If bikes are your thing, great. If you’re a vegan crusader, bully for you. If you’re a solar-power enthusiast, way to go.

The greenest among us are often evangelists for our favorite causes. But according to the blockbuster report out this week from the Intergovernmental Panel on Climate Change, it’s not enough to stick to your thing, or even to take up all of the causes environmentalists love. If we want to prevent the likely consequences of climate change — food shortages, forest fires, and mass extinctions — we’ll need to deploy the popular solutions as well as the some of the unpopular ones, the report concludes.

That means turning off coal plants and building lots of renewables, but also devoting more acres to growing biofuels. It means reducing consumption (fly less, drive less, and eat less meat) but also increasing our use of nuclear power.

The danger is so great, in other words, that the IPCC’s team of 91 scientists and policy experts suggest we consider all of the above. Whatever works. They came up with 90 different mixes of solutions that would keep warming limited to 1.5 degrees Celsius, but none of them work without biofuels, atomic energy, and reigning in consumerism.

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Here are three unpopular ideas that the report says we’ll need to embrace, and two that are still up for debate.

The must-do list:

Less stuff: Every scenario for keeping global warming under 1.5 degrees Celsius requires reducing per capita consumption. The scenarios range from shrinking world energy demand 15 percent by 2030 to constraining it to a 17 percent increase. Either way would mean less power for anyone rich enough to read this on a computer (if poorer people get more stuff under constrained growth, it means the richer people are going to have to make some lifestyle changes).

Some of this would come from efficiency, but it would also require “behavioural changes.”

The report does offer some “high overshoot” scenarios that don’t require giving up creature comforts. But in those scenarios the world zips past the 1.5 degree mark, then reels it back in with “negative emissions.” That would rely on growing huge tracts of forest that suck up carbon before the trees are logged; then burning the wood for energy and capturing the carbon. But it might not work.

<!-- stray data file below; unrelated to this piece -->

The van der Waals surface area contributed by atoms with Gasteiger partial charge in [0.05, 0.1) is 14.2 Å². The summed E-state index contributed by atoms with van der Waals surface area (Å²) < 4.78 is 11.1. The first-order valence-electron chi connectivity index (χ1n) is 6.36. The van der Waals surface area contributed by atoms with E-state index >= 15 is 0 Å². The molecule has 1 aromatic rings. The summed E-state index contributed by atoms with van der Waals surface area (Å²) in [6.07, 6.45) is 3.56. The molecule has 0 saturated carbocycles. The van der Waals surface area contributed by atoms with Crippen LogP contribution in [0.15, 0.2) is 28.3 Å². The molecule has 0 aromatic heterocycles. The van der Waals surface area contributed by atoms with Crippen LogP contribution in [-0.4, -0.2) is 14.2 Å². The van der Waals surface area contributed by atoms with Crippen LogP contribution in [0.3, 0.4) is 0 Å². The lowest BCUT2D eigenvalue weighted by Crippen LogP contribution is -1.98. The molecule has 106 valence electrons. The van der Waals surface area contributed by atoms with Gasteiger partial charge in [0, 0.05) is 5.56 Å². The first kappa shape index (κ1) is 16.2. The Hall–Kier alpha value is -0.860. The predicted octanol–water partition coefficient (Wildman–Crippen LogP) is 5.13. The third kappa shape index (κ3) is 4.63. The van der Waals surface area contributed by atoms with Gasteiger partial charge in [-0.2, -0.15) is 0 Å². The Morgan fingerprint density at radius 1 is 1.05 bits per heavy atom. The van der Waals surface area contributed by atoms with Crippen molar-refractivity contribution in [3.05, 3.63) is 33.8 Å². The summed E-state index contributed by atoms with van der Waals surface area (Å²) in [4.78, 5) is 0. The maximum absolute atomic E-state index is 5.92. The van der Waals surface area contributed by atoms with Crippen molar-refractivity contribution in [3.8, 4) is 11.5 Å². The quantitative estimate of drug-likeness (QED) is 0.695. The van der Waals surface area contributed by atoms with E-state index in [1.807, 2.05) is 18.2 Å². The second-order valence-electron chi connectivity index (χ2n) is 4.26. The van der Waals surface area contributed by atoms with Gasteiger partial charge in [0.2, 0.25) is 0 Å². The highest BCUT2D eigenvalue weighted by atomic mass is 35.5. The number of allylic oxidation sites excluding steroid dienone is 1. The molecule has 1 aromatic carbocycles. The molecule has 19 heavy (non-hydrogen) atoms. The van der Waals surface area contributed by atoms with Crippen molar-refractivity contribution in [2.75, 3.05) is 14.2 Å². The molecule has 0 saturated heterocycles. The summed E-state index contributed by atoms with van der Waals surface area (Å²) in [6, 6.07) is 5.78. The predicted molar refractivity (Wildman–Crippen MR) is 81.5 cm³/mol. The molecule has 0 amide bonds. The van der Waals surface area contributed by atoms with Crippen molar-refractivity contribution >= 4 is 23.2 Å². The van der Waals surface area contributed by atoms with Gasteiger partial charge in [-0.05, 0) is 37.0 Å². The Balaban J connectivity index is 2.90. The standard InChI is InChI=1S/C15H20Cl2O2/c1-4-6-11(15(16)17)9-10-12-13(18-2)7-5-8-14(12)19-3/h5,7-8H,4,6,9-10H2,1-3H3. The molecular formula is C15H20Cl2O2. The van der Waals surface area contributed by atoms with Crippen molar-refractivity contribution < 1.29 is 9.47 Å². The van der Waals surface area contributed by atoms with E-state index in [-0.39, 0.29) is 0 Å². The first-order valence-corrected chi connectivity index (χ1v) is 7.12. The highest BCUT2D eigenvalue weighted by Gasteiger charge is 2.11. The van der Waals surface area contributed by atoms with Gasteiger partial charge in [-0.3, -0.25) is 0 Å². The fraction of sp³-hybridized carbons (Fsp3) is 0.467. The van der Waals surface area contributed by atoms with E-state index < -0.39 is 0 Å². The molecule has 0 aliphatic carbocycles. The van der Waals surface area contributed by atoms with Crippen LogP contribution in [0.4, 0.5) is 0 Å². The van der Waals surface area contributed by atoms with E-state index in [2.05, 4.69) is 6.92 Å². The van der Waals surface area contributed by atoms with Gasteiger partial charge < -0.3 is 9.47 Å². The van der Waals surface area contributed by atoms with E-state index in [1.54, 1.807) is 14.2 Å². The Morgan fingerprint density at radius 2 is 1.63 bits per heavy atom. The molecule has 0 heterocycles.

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Biofuel: Every scenario laid out by the IPCC relies on ethanol, biodiesel and other biofuels to some extent, and projects an increase in farmland devoted to growing fuel. We could really use biofuels to replace jet fuel and gasoline, but it’s controversial. There are good scientists who say corn ethanol has a bigger carbon footprint than gasoline. Others say burning ethanol is already carbon negative and getting better all the time. It seems impossible to tell who is right. If you are cutting down rainforests for palm oil, that’s definitely a climate catastrophe. If you can get algae in a tank to turn sunlight to fuel, well, that’s awesome.

Nuclear power: All scenarios have nuclear providing a greater share of our electricity through 2050. Right now, nuclear power provides 11 percent of the world’s electricity. In one 1.5 degree scenario, the IPCC report has the world doubling the percentage of electricity it gets from nuclear by 2030, and quintupling it by 2050. The most “degrowthy” scenario, with dramatically decreasing energy demand, doesn’t require building new atomic plants but does require keeping the ones we have open.

Up for debate:

Carbon capture: Most scenarios to limit warming rely on fossil-fuel power plants capturing their carbon as long as they’re still running, rather than releasing it into the atmosphere. There’s a bunch of plants already doing this around the world, but it’s pretty expensive. The businesses that capture carbon affordably are usually injecting the carbon into the ground in a way that squeezes out more oil for them to sell. Many environmentalists dislike carbon capture because it opens up a way for the fossil fuel industry to survive and thrive.

There’s no carbon capture required if global energy demand declines 15 percent between 2010 and 2030, but that’s looking more and more unlikely: Since 2010, energy demand has gone up, up, up.

Geoengineering: Imagine high-altitude airplanes constantly spraying reflective dust into the air to bounce sunlight back into space. Or fertilizing the ocean to allow a million carbon-sucking algal blooms. Technology to the rescue!

Except it’s all in your imagination. None of this whizbangery has been modelled enough to tell how it would affect the scenarios in this report. There’s just not enough science on geoengineering to say something substantive about it, according to the IPCC.